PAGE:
Xiaomi’s number one smartphone position in India is being shaken up by the anti-Chinese sentiment … [+]
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In recent weeks, relations between New Delhi and Beijing were rifled after 20 Indian soldiers lost their lives in a border clash in the Himalayas. Since, a ‘boycott China’ campaign has spread nationwide, causing Chinese consumer electronics and smartphone maker Xiaomi to board up their stores in fear of vandalism and began promoting their ‘Made in India’ campaign to protect their brand.
Xiaomi has been in the India market for six years. Upon its listing on the Hong Kong stock exchange market in 2018 (the largest tech listing since Alibaba BABA in 2014), Xiaomi raised $4.7 billion at a valuation of $54 billion. The capital was directed at expanding its network and presence in India, as well as fund local start-ups in the software and mobile tech space.
Today, Xiaomi is the number one smartphone brand in India, with a 31.2% market share. Its other products such as its smart television MiTV and newly launched laptop Mi Notebook has become the best selling product In its respective category, nationwide. The success of India’s consumer electronics is due to its similarities in consumer behavior with China, which mutually has been used as each other’s test and learn development processes, leading to a successful and strong product acceptance as Chinese brands enter India’s market. In comparison, other local India homegrown smartphone brands such as Lava, Micromax and Karbon fall behind its Chinese counterpart.
Yet so far, there has been no detrimental effect on the sales of Chinese products in India, and in fact Xiaomi’s recent laptop release has seen an overwhelming response. However, the Indian consumer’s anti-sentiment towards China is strong as netizens call for the boycott of all Chinese products – from Tencent’s PUBG game to Zoom, and even including social media app TikTok which originally had 119 million active users in India. A popular app ‘Remove China Apps’ also circulated amongst consumers until it was pulled from Google GOOGL ’s Play Store. Amazon AMZN and Flipkart have also been prompted to display the country of origin for goods listed online to filter Chinese products from those made locally in attempt to boost national products.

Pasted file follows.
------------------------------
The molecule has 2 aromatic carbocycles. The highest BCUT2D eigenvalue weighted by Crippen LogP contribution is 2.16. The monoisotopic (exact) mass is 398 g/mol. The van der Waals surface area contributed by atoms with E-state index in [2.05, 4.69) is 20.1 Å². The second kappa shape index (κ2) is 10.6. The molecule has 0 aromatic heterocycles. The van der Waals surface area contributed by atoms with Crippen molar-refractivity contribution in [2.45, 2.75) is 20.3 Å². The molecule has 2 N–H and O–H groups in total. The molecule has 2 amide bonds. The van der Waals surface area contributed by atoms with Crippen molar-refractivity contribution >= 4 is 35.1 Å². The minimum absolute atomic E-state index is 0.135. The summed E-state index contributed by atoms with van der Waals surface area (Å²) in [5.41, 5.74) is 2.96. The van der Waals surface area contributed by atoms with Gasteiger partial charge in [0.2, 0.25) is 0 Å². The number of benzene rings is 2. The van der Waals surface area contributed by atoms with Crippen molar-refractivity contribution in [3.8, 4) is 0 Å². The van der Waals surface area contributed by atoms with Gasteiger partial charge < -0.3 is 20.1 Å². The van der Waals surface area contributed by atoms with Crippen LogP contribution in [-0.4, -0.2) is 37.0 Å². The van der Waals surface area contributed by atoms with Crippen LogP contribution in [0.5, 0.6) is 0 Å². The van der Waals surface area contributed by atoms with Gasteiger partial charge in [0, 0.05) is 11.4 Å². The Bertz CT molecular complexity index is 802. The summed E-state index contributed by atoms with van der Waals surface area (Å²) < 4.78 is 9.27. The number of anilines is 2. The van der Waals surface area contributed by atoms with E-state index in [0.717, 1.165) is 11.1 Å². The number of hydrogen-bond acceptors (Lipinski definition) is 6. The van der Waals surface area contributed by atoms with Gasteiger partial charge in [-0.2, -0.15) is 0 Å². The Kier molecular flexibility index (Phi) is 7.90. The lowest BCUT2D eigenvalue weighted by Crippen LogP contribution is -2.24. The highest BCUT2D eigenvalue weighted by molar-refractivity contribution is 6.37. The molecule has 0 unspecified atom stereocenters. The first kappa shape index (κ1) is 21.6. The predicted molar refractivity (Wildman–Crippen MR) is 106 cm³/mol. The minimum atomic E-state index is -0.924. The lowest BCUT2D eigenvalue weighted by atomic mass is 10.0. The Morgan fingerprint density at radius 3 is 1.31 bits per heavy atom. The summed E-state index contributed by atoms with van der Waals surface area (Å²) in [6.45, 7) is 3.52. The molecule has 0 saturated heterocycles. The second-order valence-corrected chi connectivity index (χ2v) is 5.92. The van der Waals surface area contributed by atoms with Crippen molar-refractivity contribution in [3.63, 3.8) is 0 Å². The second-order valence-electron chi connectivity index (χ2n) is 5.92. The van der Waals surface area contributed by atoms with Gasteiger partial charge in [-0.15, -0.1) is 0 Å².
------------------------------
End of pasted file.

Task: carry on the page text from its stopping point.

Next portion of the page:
Meanwhile, Xiaomi’s India head Manu Jain has been actively promoting Xiaomi’s ‘Made in India’ stance through media interviews and social media postings. Jain shares in a tweet “We are more Indian than anyone else. Our R&D center is based in India, our employees are Indian. We recruit 50,000 people in the country”, further noting all taxes and investments have been contributed back to India.
Previously, a nationwide ‘Make in India’ campaign launched back in 2014 by Prime Minister Narendra Modi with the goal of making India a global manufacturing hub by encouraging multinational and domestic companies to manufacture their products within the country. Ultimately, it had failed to reap success and deflated its GDP.
The current nationwide boycotts are representative of the current anti-Chinese sentiment owing to the originator of coronavirus, causing employment loss and the recent military clash. However, this patriotic act may only be temporary due to the long-term effects it may have on the China-dependent economy.
The Chinese funds majority of India’s well-known unicorn start-ups such as Zomato and Paytm which prompts the question – can India afford to boycott China?
Meanwhile, in a sudden turn of events, the Indian government’s Ministry of Electronics & IT have just issued out a ban on 59 Chinese apps, including Mi Video Call by Xiaomi. Along with other anti-China movements across Hong Kong and the U.S., will these markets be able to rid their dependencies on China and rely locally?